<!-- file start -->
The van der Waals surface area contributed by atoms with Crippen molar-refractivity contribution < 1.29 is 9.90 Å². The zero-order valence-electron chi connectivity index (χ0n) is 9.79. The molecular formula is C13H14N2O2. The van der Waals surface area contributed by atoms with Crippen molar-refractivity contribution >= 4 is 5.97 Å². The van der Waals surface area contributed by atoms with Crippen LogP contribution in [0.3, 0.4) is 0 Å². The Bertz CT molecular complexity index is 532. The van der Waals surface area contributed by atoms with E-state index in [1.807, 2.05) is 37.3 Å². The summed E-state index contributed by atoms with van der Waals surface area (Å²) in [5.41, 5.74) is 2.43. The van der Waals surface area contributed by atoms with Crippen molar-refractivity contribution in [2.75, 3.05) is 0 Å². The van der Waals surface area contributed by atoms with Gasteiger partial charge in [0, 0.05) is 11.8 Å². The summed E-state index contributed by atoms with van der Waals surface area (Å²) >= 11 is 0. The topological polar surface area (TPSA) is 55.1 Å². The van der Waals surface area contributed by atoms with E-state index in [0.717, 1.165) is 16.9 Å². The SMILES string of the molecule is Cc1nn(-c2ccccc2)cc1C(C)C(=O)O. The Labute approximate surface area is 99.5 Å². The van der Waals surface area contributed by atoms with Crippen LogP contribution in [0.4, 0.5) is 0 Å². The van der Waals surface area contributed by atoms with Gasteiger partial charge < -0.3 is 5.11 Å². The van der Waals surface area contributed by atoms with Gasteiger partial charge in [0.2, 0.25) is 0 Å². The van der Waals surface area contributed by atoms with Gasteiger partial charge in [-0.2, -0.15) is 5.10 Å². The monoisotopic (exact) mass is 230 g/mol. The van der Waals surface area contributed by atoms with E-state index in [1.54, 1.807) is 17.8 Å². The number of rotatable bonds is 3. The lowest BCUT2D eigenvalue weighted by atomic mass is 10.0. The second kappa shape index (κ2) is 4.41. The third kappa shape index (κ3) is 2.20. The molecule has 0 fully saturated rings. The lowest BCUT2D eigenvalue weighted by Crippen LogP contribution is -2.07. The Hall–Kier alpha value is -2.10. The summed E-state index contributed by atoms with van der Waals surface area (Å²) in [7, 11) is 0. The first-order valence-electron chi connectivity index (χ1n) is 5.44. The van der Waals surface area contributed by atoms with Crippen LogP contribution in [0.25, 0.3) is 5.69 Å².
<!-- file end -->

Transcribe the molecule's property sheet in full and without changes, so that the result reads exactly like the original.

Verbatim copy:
The van der Waals surface area contributed by atoms with Crippen molar-refractivity contribution < 1.29 is 9.90 Å². The zero-order valence-electron chi connectivity index (χ0n) is 9.79. The molecular formula is C13H14N2O2. The van der Waals surface area contributed by atoms with Crippen molar-refractivity contribution >= 4 is 5.97 Å². The van der Waals surface area contributed by atoms with Crippen LogP contribution in [0.3, 0.4) is 0 Å². The Bertz CT molecular complexity index is 532. The van der Waals surface area contributed by atoms with E-state index in [1.807, 2.05) is 37.3 Å². The summed E-state index contributed by atoms with van der Waals surface area (Å²) in [5.41, 5.74) is 2.43. The van der Waals surface area contributed by atoms with Crippen molar-refractivity contribution in [2.75, 3.05) is 0 Å². The van der Waals surface area contributed by atoms with Gasteiger partial charge in [0, 0.05) is 11.8 Å². The summed E-state index contributed by atoms with van der Waals surface area (Å²) >= 11 is 0. The topological polar surface area (TPSA) is 55.1 Å². The van der Waals surface area contributed by atoms with E-state index in [0.717, 1.165) is 16.9 Å². The SMILES string of the molecule is Cc1nn(-c2ccccc2)cc1C(C)C(=O)O. The Labute approximate surface area is 99.5 Å². The van der Waals surface area contributed by atoms with Crippen LogP contribution in [0.4, 0.5) is 0 Å². The van der Waals surface area contributed by atoms with Gasteiger partial charge < -0.3 is 5.11 Å². The van der Waals surface area contributed by atoms with Gasteiger partial charge in [0.2, 0.25) is 0 Å². The van der Waals surface area contributed by atoms with Gasteiger partial charge in [-0.2, -0.15) is 5.10 Å². The monoisotopic (exact) mass is 230 g/mol. The van der Waals surface area contributed by atoms with E-state index in [1.54, 1.807) is 17.8 Å². The number of rotatable bonds is 3. The lowest BCUT2D eigenvalue weighted by atomic mass is 10.0. The second kappa shape index (κ2) is 4.41. The third kappa shape index (κ3) is 2.20. The molecule has 0 fully saturated rings. The lowest BCUT2D eigenvalue weighted by Crippen LogP contribution is -2.07. The Hall–Kier alpha value is -2.10. The summed E-state index contributed by atoms with van der Waals surface area (Å²) in [7, 11) is 0. The first-order valence-electron chi connectivity index (χ1n) is 5.44. The van der Waals surface area contributed by atoms with Crippen LogP contribution in [0.25, 0.3) is 5.69 Å².